Friday, December 25, 2015

The Force doesn't awaken so much as reboot

Let's get this out of the way right now: THERE WILL BE SPOILERS BELOW, so if you haven't seen Star Wars: The Force Awakens yet, you do not want to read what follows. Of course, if you really liked the film, you probably also don't want to read what follows...

Finn's (John Boyega) expression above is probably the best rendition I could find for what I was feeling through most of the movie. Note the mild scowl, the slightly cocked eyebrow, and the just parted lips, on the verge of saying: "Fer reals?" I mean, seriously, if I wanted to watch Star Wars: A New Hope again with flashier graphics, I can do that in about 15 different formats and for far less money than the full IMAX 3D experience that I sat through this morning. I say that because The Force Awakens is virtually a note-for-note retelling of the first film, down to the young person discovering the Force on a desert planet with a droid carrying a crucial piece of info, and getting transported to the Imperial base to both rescue a hostage and destroy the galaxy's ultimate weapon. The only real difference is that this time there's two of them.

Don't get me wrong. I respect JJ Abrams' attempt to put this thing back on track after Lucas' abominable prequels and if his route for doing so is essentially the same thing he did with Star Trek: rewriting the lore but with different people and a few funny moments, I can understand that. But that's exactly what it is: a reboot. That's not "Episode 7". It's a retelling of Episode 4, which comes out feeling like a cheat, rather than an actual step into the future.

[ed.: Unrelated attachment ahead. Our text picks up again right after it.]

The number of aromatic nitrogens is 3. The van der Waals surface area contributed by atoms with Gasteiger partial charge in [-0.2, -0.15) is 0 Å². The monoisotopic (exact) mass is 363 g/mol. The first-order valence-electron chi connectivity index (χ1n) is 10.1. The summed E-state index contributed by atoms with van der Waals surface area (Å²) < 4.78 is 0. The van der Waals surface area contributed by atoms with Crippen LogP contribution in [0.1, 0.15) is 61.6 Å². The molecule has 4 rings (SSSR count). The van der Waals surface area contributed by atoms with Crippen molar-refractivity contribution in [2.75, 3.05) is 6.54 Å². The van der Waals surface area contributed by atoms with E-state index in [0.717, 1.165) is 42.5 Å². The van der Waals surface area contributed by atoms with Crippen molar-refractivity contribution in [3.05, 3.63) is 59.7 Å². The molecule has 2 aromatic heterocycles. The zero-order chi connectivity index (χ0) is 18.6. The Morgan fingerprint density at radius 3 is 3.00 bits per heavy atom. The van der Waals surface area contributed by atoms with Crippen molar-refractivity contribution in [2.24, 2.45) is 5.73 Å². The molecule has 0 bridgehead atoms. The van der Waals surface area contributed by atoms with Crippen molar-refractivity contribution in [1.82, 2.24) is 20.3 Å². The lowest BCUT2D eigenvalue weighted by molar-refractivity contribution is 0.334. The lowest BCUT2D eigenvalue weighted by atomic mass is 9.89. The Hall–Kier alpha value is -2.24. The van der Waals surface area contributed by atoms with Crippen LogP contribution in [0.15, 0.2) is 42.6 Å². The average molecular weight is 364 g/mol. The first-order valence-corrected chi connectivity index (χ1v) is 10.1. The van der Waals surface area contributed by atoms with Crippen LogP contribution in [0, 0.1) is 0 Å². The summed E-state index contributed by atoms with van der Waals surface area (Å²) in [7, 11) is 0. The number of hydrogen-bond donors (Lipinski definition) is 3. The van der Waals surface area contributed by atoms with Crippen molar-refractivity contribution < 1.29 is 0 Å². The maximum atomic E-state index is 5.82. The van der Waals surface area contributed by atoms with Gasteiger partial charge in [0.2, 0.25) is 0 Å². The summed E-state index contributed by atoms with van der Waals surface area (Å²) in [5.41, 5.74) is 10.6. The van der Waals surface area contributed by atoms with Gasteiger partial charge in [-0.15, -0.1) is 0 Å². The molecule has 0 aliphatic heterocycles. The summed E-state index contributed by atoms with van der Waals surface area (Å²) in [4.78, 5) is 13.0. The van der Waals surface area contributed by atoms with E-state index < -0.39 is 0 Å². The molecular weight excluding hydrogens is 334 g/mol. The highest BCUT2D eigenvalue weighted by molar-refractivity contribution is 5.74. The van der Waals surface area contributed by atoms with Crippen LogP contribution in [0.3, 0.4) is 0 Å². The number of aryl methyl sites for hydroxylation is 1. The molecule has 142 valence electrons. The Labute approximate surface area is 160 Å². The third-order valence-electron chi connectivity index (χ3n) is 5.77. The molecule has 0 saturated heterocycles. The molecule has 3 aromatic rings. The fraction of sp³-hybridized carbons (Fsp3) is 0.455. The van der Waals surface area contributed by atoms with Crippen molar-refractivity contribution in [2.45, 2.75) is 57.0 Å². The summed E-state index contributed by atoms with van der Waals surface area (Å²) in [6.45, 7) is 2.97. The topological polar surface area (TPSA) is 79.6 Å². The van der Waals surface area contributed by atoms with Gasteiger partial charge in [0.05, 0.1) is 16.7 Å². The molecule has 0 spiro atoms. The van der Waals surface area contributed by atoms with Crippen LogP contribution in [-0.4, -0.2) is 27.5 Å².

So... you're saying you didn't like it?
The key thing for me in most films is story. I don't care about your flashy lights or beautiful people or funny one-liners or skillful camera work in and of themselves. I appreciate all of those things but, dammit, tell me a story. Give me an idea (or even more than one!) that makes me think while I'm watching; that makes me say to myself "Yeah, that's a good move there."; or, best of all, that lets me lose myself in the film as it's proceeding. The worst thing for most fictional tales is to lose your audience's immersion in the plot. The water for this one never even got to knee-high on me because there basically wasn't a plot that we hadn't seen 38 years ago and countless times since. Most adventure films can be broken down into the basics of Joseph Campbell's hero's journey, but they can rarely be as linear as this and remain interesting, especially when someone has told the same damn story 4 decades ago. At the very least, tell me a story that equates to more than one half-hour episode of a Saturday morning cartoon (Hero discovers unknown power, hero finds friends who help her use said power, hero uses power against evilest people in the universe. The End.) The first film was never more than a straightforward fairy tale. Harlan Ellison dismissed it as the equivalent of a B-level Western. He was aghast that people would call it science fiction because he felt it lacked depth. He was right. It was never going to be deep because Lucas based it on old Flash Gordon serials that he saw as a kid and then perpetuated that monochromatic approach in the prequels. So along comes JJ Abrams with an opportunity to right some of the wrongs and instead he walks the road most traveled by and came up with no difference at all.